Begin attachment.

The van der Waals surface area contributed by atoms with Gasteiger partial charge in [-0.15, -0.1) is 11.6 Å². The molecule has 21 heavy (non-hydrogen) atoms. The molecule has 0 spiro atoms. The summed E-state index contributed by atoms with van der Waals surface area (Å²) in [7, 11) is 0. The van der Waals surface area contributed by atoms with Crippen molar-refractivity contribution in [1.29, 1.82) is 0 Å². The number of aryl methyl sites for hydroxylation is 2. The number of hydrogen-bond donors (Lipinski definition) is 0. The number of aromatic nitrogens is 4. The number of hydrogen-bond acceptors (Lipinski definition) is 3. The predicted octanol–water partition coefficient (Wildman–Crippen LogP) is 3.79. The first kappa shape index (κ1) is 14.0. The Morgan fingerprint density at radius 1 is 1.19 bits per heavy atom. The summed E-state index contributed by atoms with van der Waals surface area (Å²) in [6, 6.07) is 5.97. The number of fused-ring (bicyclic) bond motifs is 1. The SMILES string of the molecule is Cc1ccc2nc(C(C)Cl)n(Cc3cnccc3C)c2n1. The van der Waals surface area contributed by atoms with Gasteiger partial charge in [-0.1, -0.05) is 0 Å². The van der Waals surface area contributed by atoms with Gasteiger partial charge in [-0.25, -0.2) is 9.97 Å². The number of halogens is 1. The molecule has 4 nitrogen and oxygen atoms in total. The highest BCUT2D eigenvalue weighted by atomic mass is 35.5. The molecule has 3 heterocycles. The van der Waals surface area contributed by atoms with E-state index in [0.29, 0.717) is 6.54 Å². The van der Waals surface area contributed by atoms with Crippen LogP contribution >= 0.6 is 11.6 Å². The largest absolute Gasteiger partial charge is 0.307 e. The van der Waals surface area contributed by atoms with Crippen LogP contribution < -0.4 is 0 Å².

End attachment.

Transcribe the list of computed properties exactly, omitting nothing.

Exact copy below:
The van der Waals surface area contributed by atoms with Gasteiger partial charge in [-0.15, -0.1) is 11.6 Å². The molecule has 21 heavy (non-hydrogen) atoms. The molecule has 0 spiro atoms. The summed E-state index contributed by atoms with van der Waals surface area (Å²) in [7, 11) is 0. The van der Waals surface area contributed by atoms with Crippen molar-refractivity contribution in [1.29, 1.82) is 0 Å². The number of aryl methyl sites for hydroxylation is 2. The number of hydrogen-bond donors (Lipinski definition) is 0. The number of aromatic nitrogens is 4. The number of hydrogen-bond acceptors (Lipinski definition) is 3. The predicted octanol–water partition coefficient (Wildman–Crippen LogP) is 3.79. The first kappa shape index (κ1) is 14.0. The Morgan fingerprint density at radius 1 is 1.19 bits per heavy atom. The summed E-state index contributed by atoms with van der Waals surface area (Å²) in [6, 6.07) is 5.97. The number of fused-ring (bicyclic) bond motifs is 1. The SMILES string of the molecule is Cc1ccc2nc(C(C)Cl)n(Cc3cnccc3C)c2n1. The van der Waals surface area contributed by atoms with Gasteiger partial charge in [-0.1, -0.05) is 0 Å². The van der Waals surface area contributed by atoms with Gasteiger partial charge in [-0.25, -0.2) is 9.97 Å². The number of halogens is 1. The molecule has 4 nitrogen and oxygen atoms in total. The highest BCUT2D eigenvalue weighted by atomic mass is 35.5. The molecule has 3 heterocycles. The van der Waals surface area contributed by atoms with E-state index in [0.29, 0.717) is 6.54 Å². The van der Waals surface area contributed by atoms with Crippen LogP contribution >= 0.6 is 11.6 Å². The largest absolute Gasteiger partial charge is 0.307 e. The van der Waals surface area contributed by atoms with Crippen LogP contribution < -0.4 is 0 Å².